For this month’s interview, we talked to Ludi Leiva, a multidisciplinary artist based in the Pacific Northwest. Ludi (short for Ludmila) mainly works as an illustrator, and her vibrant illustrations featuring intriguing human figures have appeared in Vogue, them., Twitter, and exposed in the streets of New York. In addition to being an artist, she also works as an editor and a writer, and her written work is just as impressive as her visual work. Ludi’s illustrations are also political. After she graduated from college, she was involved in activism and nonprofit work, and as a queer, Latinx artist, her illustrations aim to represent people from marginalized communities, especially women of color. Representing the marginalized is at the core of what we do here at Vagabond City, so we discussed that with Ludi, as well as what it’s like for her to be a self-taught artist, and how she manages her business.
Who are you?
Hello! My name is Ludi Leiva, and I’m a multidisciplinary artist primarily working as an illustrator. My illustration career started back in 2017 while I was still working as a journalist. I had the opportunity to do the character illustrations for a virtual reality experience that was debuting at Sundance. Around that time, I had also started picking up small illustration projects here and there, just getting my feet wet, but this was the first project that made me think “wait a minute, I can actually do this for work?”. By the end of that year, I’d bought myself an iPad Pro and finally committed to taking illustration more seriously, sharing my work on social media and putting myself out there. That’s how it all started.
How would you describe your aesthetic?
My work is constantly evolving as I experiment with different mediums and techniques. I’m self-taught so it’s been a really wonderful experience to just explore new things, like gouache and illustrating on different surfaces, since I never got to do that in art school. But generally, I’d say my aesthetic is characterized by warm colors, soft shapes, and large, sometimes exaggerated bodies and organic motifs. My practice tends to focus on the female figure and I typically draw women of color, depicting them as larger than life and expanding in space.
How did you find it? How has it evolved since you began illustrating?
My style has definitely evolved since I first got started illustrating. It’s funny, I recently recreated the first image I ever illustrated on my iPad back in 2017 and it was really incredible to see just how much my style has changed and grown. I’ve experimented with new techniques and have strengthened my ability to portray and draw certain things. But I do think there’s a connecting thread in my work. It’s something that’s fascinating and exciting for me because as an artist I’m influenced by so many things: my surroundings, my lived experiences, my mood, what’s going on around me,… So my work will never remain static in light of all of this.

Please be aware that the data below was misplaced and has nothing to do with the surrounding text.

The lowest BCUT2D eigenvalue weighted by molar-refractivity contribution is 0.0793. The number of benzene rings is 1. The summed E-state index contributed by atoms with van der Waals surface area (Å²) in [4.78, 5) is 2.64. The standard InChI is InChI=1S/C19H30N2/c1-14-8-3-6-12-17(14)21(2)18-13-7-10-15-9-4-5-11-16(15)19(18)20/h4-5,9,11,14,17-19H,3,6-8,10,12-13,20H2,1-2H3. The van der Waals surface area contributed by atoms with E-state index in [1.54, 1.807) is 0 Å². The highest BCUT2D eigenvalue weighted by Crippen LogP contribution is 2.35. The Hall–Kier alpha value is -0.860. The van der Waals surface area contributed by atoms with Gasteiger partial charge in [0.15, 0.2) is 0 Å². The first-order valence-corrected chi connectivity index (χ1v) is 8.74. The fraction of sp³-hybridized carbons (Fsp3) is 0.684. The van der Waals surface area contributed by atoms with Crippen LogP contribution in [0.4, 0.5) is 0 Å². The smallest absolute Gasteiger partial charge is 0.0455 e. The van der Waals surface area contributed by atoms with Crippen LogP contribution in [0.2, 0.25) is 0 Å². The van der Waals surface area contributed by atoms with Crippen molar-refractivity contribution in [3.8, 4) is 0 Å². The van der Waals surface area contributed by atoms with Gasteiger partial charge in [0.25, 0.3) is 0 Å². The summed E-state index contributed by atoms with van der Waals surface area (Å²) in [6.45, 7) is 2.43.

What inspires you? Which artists have influenced your work the most?
I’m inspired by the human condition, by our inner worlds, by memory, metaphysics, and healing, particularly through a connection to other living things. I would say that’s a pretty consistent inspirational theme in all of my work. As far as artists, there are so many whose work I love, but I’d say a couple of artists whose work I consistently admire are Hilda Palafox, Sofia Salazar, and Cristina Banban.
How do you work? What are the different steps in the making of an illustration?
The answer really depends. I try to sketch as much as possible just to experiment with new techniques, get shapes and figures out of my mind and onto a page somewhere for safekeeping. Sometimes I’ll work on a personal illustration for months before I finally “finish” it or share it, and even then sometimes I’ll decide it’s actually not done. In that sense, my personal illustration project is quite fluid, and can live a full life as a drawing on paper before then being transmuted into digital form, or visa versa, as a digital sketch before being painted onto a canvas. But for client-related work, I typically follow a pretty straightforward process, creating a few sketches and then finessing that into a final product through rounds of refinements. Sometimes I work with an art director, and other times they’re self-directed. It really depends on the project.
What does a workday look like for you?
2020 was a really tumultuous year, and my days were all over the place! I lost access to an art studio after I left Berlin in March, so during the rest of the year I was moving around a lot and didn’t have a set place to work, which was difficult and meant that my days were pretty unpredictable. But it was also beautiful because I found myself doing a lot of sketching and working in parks or in outdoor spaces, which was a nice change. Now, I’ve got a studio again, and I am being a lot more intentional about my practice. But my time is generally split between client work and personal work. I recently launched an online shop where I sell prints and stationery and other illustrated items, so I have been feeling a lot more inspired to create for that purpose. I feel so honoured that my work is hanging in so many people’s homes now. On any given day, I’ll start by answering emails, figuring out my to-do list, triaging things, then I will tackle the things that are pressing, whether that’s finishing up sketches or revisions for a client, or going back and forth about a contract for a new project. Some days I’ll spend more time actually illustrating, other days it’s a lot of administrative work, which is the nature of running your own business. I do have an incredible assistant, Mariah, who is a blessing and helps me a lot as well. But I try to carve out time during the week to just be and not spend all my waking hours in front of screens. I meditate every morning, and take breaks to go for a walk or do yoga. And I (almost) always take Fridays off.